We found that picomolar concentrations of an aged Aβ42 preparation containing both monomers and oligomers enhance synaptic plasticity and memory. However, it is impossible to know the molarities of different oligomers and monomers to which slices and hippocampi were actually exposed because Aβ can easily change its conformation by the time it reaches the brain tissue after its initial preparation. Moreover, scramble Aβ does not share the same capability of forming oligomers as normal Aβ. Furthermore, injected Aβ used in our behavioral experiments would add to the baseline levels of endogenous murine Aβ, which might increase concentrations beyond those identified as LTP-enhancing in the acute slice studies. Finally, there is uncertainty on the molarities of monomers and different oligomeric forms of Aβ existing at synapses. Thus, to address the issue of the concentration of Aβ responsible for its effects, we expressed the molarity of Aβ based on the molecular weight of its monomeric peptide. In addition, careful monitoring of our preparation among different experiments using PAGE analysis did not show a large variability from batch to batch in the relative percentage of different Aβ species. We kept constant the temperature of the bath solution in our electrophysiological experiments because temperature is known to affect Aβ conformation. We also used polypropylene tubing, which has been shown not to alter the ratio of different Aβ fragments (Lewczuk et al., 2006). Finally, as previously demonstrated (for instance, Puzzo et al., 2005), our preparation was capable of impairing LTP at a concentration of 200 nm. Nonetheless, we still cannot rigorously define the concentration and form(s) of Aβ42 responsible for the enhancing effects on synaptic plasticity and memory and whether scramble Aβ is present in the same species and concentration as normal Aβ. Nevertheless, the main observation of this manuscript, showing that Aβ42 enhances synaptic plasticity and memory, is clear and has important implications for mechanisms regulating the strength of synaptic connections and memory in hippocampus. It should also be noted that our results are consistent with loss of function studies in mice lacking APP, presenilin, or BACE1 (Dawson et al., 1999; Phinney et al., 1999; Seabrook et al., 1999; Saura et al., 2004; Laird et al., 2005; Dewachter et al., 2006). The enhancement of synaptic plasticity and memory with our gain of function approach specific to Aβ is likely, therefore, to be relevant to normal physiology.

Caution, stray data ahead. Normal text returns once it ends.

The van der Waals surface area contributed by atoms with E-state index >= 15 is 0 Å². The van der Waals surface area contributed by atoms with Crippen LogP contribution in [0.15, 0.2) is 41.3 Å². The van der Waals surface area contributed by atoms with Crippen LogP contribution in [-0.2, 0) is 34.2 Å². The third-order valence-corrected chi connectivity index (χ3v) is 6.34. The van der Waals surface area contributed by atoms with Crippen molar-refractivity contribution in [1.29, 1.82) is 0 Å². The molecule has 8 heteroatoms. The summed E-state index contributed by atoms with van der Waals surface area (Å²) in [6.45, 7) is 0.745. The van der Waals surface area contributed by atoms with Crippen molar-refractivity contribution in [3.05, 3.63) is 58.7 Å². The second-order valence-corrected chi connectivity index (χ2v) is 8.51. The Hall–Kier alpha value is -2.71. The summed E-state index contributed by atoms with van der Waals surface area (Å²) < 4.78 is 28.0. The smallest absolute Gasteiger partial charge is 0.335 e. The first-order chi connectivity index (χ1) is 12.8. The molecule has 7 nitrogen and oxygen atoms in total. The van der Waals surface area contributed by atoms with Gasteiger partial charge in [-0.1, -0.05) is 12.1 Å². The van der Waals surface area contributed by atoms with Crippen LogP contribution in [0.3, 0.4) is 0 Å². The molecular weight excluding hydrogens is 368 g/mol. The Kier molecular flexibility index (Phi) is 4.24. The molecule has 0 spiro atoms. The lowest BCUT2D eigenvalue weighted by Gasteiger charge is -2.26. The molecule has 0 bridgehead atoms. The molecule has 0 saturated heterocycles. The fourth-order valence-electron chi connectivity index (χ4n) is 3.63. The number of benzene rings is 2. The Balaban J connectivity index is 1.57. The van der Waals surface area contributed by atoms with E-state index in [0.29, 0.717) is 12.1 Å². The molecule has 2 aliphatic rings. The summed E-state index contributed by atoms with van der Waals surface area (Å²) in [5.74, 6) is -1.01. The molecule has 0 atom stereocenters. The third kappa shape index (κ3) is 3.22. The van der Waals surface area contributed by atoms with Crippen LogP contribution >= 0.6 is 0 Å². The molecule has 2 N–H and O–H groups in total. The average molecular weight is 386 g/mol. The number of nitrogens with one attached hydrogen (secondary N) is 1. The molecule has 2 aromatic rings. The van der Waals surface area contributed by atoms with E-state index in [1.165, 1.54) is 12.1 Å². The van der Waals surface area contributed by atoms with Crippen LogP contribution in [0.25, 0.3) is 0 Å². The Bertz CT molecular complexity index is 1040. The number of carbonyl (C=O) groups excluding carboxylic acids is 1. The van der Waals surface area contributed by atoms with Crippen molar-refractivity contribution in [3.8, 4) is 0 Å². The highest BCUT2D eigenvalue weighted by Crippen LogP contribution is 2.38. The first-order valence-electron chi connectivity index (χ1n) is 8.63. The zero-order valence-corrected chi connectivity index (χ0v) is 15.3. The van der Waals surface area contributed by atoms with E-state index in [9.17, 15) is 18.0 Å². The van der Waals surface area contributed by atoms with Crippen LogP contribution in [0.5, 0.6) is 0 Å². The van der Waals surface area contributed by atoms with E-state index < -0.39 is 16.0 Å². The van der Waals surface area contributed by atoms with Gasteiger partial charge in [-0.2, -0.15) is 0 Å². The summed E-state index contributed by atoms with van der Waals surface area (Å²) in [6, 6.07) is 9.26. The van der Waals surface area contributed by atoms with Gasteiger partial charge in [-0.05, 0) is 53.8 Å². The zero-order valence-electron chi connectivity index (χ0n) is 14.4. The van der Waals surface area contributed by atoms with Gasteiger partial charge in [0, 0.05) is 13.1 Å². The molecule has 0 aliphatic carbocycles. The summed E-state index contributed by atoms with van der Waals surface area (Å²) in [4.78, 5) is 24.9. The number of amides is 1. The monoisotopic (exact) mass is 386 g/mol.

Previous studies on a putative physiological function of Aβ have suggested that it selectively depresses excitatory synaptic transmission (Kamenetz et al., 2003). However, they relied on preparations exposed to high amounts of Aβ derived from overexpression of APP. Given that high levels of Aβ are known to impair synaptic function and memory (Haass and Selkoe, 2007), the discrepancy with our findings may be reconciled by the high amount of Aβ used in these previous studies, which might have produced a toxic effect on synaptic function. In contrast, we have carefully monitored the total concentration of Aβ by exogenously applying the peptide, and demonstrating that we could produce both depression and enhancement of synaptic plasticity according to the concentration used in the experiment.